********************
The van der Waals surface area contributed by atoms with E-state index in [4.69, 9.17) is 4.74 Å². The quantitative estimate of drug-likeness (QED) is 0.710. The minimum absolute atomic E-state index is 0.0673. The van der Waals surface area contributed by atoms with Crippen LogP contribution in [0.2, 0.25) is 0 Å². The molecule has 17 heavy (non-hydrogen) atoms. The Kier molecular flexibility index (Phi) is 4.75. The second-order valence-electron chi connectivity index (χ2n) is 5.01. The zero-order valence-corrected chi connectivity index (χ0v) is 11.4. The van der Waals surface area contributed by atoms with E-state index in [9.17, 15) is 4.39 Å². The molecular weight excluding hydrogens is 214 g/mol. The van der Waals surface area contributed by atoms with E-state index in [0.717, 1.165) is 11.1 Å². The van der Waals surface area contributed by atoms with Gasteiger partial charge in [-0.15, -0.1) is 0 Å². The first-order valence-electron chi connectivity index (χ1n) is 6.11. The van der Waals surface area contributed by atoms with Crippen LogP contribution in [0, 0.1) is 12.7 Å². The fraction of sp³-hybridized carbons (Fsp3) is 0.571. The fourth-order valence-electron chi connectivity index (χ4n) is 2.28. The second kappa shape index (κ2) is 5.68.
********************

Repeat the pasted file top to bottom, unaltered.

The van der Waals surface area contributed by atoms with E-state index in [4.69, 9.17) is 4.74 Å². The quantitative estimate of drug-likeness (QED) is 0.710. The minimum absolute atomic E-state index is 0.0673. The van der Waals surface area contributed by atoms with Crippen LogP contribution in [0.2, 0.25) is 0 Å². The molecule has 17 heavy (non-hydrogen) atoms. The Kier molecular flexibility index (Phi) is 4.75. The second-order valence-electron chi connectivity index (χ2n) is 5.01. The zero-order valence-corrected chi connectivity index (χ0v) is 11.4. The van der Waals surface area contributed by atoms with E-state index in [9.17, 15) is 4.39 Å². The molecular weight excluding hydrogens is 214 g/mol. The van der Waals surface area contributed by atoms with E-state index in [0.717, 1.165) is 11.1 Å². The van der Waals surface area contributed by atoms with Gasteiger partial charge in [-0.15, -0.1) is 0 Å². The first-order valence-electron chi connectivity index (χ1n) is 6.11. The van der Waals surface area contributed by atoms with Crippen LogP contribution in [0, 0.1) is 12.7 Å². The fraction of sp³-hybridized carbons (Fsp3) is 0.571. The fourth-order valence-electron chi connectivity index (χ4n) is 2.28. The second kappa shape index (κ2) is 5.68.